Iowa Alumni Magazine | February 2006 | Reviews

Graceland by Chris Abani

By Venise Berry
Venise Berry, an associate professor in the School of Journalism and Mass Communication, shares her impressions of Graceland by Chris Abani (Picador), which won the 2005 PEN/Hemingway Prize, the 2005 Hurston/Wright Memorial Prize in Debut Fiction, and the silver medal in the California Book Awards for Fiction.

What's it about?

Elvis Oke is a teenage Elvis Presley impersonator living in Maroka, a harsh urban ghetto in Lagos, Nigeria. He fantasizes of making a living through his dancing and ultimately wants to move to America, where he believes that dreams come true.

In the midst of this Westernized African wilderness and an eclectic cast of characters—including an alcoholic father, a money-hungry stepmother, a friend who lures him toward a life of crime, and a mentor, the King of Beggars, who pushes him in the opposite direction—Elvis learns to be a man.

What did you like most about it?

The intensity and honesty of Abani's writing hits immediately, from the first moment that Elvis (love the name!) watches a heavy rain flood his bedroom with swimming rats to the last pages when he realizes his dream to come to America under a false name. As a pampered American, it's hard for me to imagine living in a place overwhelmed by the smell of garbage from refuse dumps, unflushed toilets, and stale bodies. A place where the dead bodies of people hit by cars, buses, or trucks as they attempt to cross the street must remain along the side of the road until their families pay the appropriate fine to claim them. A place where it's common to hear the piercing scream and smell the burning flesh of a broken man who dances in fire to end his life of struggle and sorrow.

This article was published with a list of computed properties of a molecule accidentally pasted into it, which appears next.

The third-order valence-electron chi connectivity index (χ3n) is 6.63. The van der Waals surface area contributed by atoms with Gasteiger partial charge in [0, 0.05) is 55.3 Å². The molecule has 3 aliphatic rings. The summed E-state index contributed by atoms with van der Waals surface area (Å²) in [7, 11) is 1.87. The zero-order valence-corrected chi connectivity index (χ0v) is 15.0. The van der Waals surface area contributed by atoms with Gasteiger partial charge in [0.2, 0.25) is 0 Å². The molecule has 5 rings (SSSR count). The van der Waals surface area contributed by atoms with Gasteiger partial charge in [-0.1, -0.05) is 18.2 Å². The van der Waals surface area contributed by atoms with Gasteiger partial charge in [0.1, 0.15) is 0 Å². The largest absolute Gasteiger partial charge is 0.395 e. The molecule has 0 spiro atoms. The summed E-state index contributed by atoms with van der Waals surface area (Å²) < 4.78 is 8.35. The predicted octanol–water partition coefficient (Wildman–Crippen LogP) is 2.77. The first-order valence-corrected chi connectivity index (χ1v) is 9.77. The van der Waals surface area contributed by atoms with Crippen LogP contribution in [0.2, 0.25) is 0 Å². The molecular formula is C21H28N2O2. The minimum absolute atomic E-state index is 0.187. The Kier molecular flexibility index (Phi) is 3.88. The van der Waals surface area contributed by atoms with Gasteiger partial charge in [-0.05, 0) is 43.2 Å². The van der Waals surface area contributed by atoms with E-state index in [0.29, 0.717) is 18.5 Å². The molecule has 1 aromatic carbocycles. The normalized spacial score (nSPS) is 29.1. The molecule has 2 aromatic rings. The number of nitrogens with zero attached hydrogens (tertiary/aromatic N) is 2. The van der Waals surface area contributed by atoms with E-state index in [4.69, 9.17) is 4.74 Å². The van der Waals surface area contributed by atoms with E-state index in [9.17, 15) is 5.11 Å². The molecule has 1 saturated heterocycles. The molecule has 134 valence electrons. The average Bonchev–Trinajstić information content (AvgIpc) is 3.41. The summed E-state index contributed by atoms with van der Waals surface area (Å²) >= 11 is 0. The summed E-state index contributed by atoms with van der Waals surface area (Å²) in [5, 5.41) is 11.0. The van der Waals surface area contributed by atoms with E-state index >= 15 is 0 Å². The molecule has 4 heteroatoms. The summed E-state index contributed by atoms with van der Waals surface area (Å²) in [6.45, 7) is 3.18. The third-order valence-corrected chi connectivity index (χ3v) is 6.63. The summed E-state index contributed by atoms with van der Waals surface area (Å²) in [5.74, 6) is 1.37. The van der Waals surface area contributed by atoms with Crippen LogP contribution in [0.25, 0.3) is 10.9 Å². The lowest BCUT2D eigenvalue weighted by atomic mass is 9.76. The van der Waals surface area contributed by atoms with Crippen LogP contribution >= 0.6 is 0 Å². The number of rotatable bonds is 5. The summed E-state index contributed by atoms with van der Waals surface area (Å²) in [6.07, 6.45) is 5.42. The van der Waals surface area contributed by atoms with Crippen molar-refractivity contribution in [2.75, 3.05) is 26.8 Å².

At five years old, Elvis is forced by his father and uncle to stand next to several rotting bird corpses hanging from a tree. When he turns away, his father chastises him: "Don't turn away from death, we must face it, we are men." Elvis says through tears, "But it stinks." His uncle replies, "So does life, boy."

In Graceland, much of life does stink, but Elvis's hopeless existence is offset by his love and compassion for others. When Elvis feeds a homeless man, that man ultimately leads a revolution; when he offers his protection to a lost young girl, she finds hope and redemption; when he befriends a bad boy, the boy makes his dream come true.

What would you say to recommend it to others?

Graceland is an impressive story, an interesting exploration of post-colonial Nigeria, and an exceptional literary achievement.